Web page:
Archivists realize that no matter how well they think they know their collection, it still holds surprises. The Washington Territorial Court Case Files collection at the Washington State Archives Eastern Regional Branch recently delivered such a surprise.
Eastern Washington University graduate student and Archives Intern Devrick Barnett has been working on the Territorial case files for a few months now. Also known as the Frontier Justice collection, these consist of the surviving case files from the Washington Territorial Courts (1853-1889). The 37,000 court cases comprise an unmatched record of the frontier period of the Pacific Northwest. In careful 19th-century penmanship, the cases tell of Indian wars, gold rushes, saloons and brothels, religious rivalries, and commercial empires.
Among the many documents Barnett found was a presidential pardon signed by President Rutherford B. Hayes. The pardon settled what had been a messy land dispute with accusations of fraud in Walla Walla.
In 1878, Joseph “Jos” Logsdon and his sons Tyrah and Jesse were accused of violating the Homestead Act. Passed in 1862, the Homestead Act gave every adult an opportunity to claim 160 acres of government land, provided they “proved up.” This meant that claimants were required to reside on the plot and make improvements to the land over the course of five years, then have two neighbors verify they had done so.
The goal of the act was to boost western settlement; however, the act also encouraged fraud. For example, land speculators hired poor families to live on the land long enough to file a claim. Others who were claiming land simply perjured themselves. The requirement that claimants build a home on the land led to such clever innovations as portable wheeled cabins that could be moved from one claim to the next – witnesses would swear they had seen a dwelling on the land in question.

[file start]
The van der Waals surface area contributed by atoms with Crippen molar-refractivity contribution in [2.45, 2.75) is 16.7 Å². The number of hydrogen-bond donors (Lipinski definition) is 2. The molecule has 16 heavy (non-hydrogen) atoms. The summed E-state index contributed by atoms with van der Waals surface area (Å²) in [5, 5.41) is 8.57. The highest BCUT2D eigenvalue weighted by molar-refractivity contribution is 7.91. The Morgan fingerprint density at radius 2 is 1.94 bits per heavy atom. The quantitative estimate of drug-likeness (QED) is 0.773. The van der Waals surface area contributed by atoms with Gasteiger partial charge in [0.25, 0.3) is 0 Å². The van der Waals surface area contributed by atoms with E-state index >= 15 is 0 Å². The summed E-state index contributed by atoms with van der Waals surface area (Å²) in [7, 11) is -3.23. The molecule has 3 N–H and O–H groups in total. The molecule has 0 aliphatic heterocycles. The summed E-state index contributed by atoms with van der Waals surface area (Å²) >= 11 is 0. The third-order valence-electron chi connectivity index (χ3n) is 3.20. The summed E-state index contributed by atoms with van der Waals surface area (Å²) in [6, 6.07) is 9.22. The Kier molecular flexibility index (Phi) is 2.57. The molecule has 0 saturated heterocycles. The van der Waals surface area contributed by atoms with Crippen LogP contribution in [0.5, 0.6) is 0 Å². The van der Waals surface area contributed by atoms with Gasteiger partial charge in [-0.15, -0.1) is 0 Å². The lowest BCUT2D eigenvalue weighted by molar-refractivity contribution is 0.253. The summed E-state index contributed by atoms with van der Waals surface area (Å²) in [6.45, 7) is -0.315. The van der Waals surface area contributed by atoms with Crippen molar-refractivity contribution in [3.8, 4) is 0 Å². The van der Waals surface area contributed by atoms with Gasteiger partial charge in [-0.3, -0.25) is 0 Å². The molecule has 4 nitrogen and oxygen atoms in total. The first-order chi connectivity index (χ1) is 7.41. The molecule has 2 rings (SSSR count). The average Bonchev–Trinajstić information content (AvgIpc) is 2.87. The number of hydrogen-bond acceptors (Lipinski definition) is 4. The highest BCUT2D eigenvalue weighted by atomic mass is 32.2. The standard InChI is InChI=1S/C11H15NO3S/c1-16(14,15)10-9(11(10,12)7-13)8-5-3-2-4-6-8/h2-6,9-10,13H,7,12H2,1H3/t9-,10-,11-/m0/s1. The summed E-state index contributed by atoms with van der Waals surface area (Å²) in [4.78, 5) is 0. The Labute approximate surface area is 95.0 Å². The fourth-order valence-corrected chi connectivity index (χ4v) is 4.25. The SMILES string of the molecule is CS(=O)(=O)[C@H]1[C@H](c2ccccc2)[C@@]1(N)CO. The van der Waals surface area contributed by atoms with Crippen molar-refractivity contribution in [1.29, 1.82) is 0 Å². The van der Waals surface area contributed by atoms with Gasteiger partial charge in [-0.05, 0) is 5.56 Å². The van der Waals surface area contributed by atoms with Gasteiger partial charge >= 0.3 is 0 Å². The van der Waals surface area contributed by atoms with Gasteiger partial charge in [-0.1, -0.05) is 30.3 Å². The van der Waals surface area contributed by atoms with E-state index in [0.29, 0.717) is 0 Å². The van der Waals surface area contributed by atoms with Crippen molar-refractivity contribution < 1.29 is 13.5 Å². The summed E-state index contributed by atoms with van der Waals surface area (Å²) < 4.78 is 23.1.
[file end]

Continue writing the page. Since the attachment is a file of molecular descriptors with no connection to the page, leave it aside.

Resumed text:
On occasion the government would crack down on the fraudsters. In 1878, it cracked down on the Logsdons. Joseph Logsdon “proved up” by showing he lived on the land he claimed under the act; however, he built a fake home to create the appearance of occupancy. In fact, he and his family actually lived on nearby land, not the land they claimed.
The Logsdons were tried for perjury and convicted based on their sworn statements that they had lived on and improved certain lands. It was believed their conviction was meant to serve as an example of what happened to people who exploited loopholes in the Homestead Act. The Seattle Post-Intelligencer reported “it has been a too common practice” for men to perjure themselves when claiming land, and that “the fate of Mr. Logsdon should provide a warning for all.”
It turned out Joseph’s son Tyrah appeared to have political connections. He was a mail carrier (a political patronage job at the time) and later the Chairman of the Whitman County Commission. As a result, the Logsdons were issued a presidential pardon by President Hayes on July 20, 1880.
President Hayes pardoned 26 individuals that month. He pardoned nearly 900 people throughout his one-term presidency.
Tyrah H. Logsdon lived a long and successful life after his brush with the law. He is portrayed in An Illustrated History of the State of Washington (1894) as “well and favorably known throughout the county of Whitman.”
Feature Image Caption: Fruit farm and vineyard, Walla Walla, 1890s. Courtesy Fort Walla Walla Museum.